You’ll normally be able to tell if this is the case if your bump is situated near the base of a tree, but as tree roots venture far beyond the canopy diameter, it is possible for root lumps to appear a fair distance from the tree itself.
Unfortunately, besides raising the rest of your lawn to the same level as a bump, you’ll have to take pretty drastic measures to solve this issue (but more on that in just a sec).
Why Are Bumpy Lawns Problematic?
Before we dive into some bumpy lawn remedies, let’s take a quick look at why they can be such a nuisance.
You’d be forgiven for thinking that it’s perfectly okay to let the odd yard bump slide. It’s not hurting anyone, right? Well, actually, it might do.
If your children have claimed the turf as their private sports field, firstly, my condolences, and secondly, the bumps in your yard pose a trip hazard. It only takes one awkward fall for a little one to end up in hospital with a dislocated thumb, a sprained ankle, or even – god forbid – a broken bone.
In fact, I myself as a child tripped over uneven ground in my family’s front yard, took flight, and landed on my knees with a resonant cracking sound. I seemed fine at first, but the next day I couldn’t walk.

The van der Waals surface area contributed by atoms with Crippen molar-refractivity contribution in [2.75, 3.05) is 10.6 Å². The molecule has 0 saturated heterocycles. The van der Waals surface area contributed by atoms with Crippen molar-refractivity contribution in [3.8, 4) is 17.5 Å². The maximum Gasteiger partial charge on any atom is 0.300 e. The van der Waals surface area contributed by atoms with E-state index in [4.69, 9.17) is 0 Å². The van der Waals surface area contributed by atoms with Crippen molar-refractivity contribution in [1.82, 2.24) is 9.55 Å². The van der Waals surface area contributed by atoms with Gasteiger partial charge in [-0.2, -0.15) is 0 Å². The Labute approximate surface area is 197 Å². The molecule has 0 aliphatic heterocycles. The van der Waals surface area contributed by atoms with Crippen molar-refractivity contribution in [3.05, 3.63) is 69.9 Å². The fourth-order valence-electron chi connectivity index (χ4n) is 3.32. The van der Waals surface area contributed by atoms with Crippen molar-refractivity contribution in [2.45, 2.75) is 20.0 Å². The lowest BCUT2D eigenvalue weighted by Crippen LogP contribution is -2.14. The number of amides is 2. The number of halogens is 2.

Adamant that I was faking to get out of a grueling day at school, my mother decided to call my bluff, loaded me in the car, and took me to hospital, where an X-ray confirmed I had a hairline fracture snaking along the top of my right shinbone.
If we level out those pesky bumps, we create a safer environment for kids to play tag, soccer, football, croquet (for the fancier sprogs), or, well…anything really. That means no medical bills — hurray!
Plus, the even playing surface will prevent the ball from taking unpredictable turns during the game, inevitably leading to arguments about whether that goal was really a goal, if that touchdown should count, or…whatever the croquet equivalent is (I’ve never played).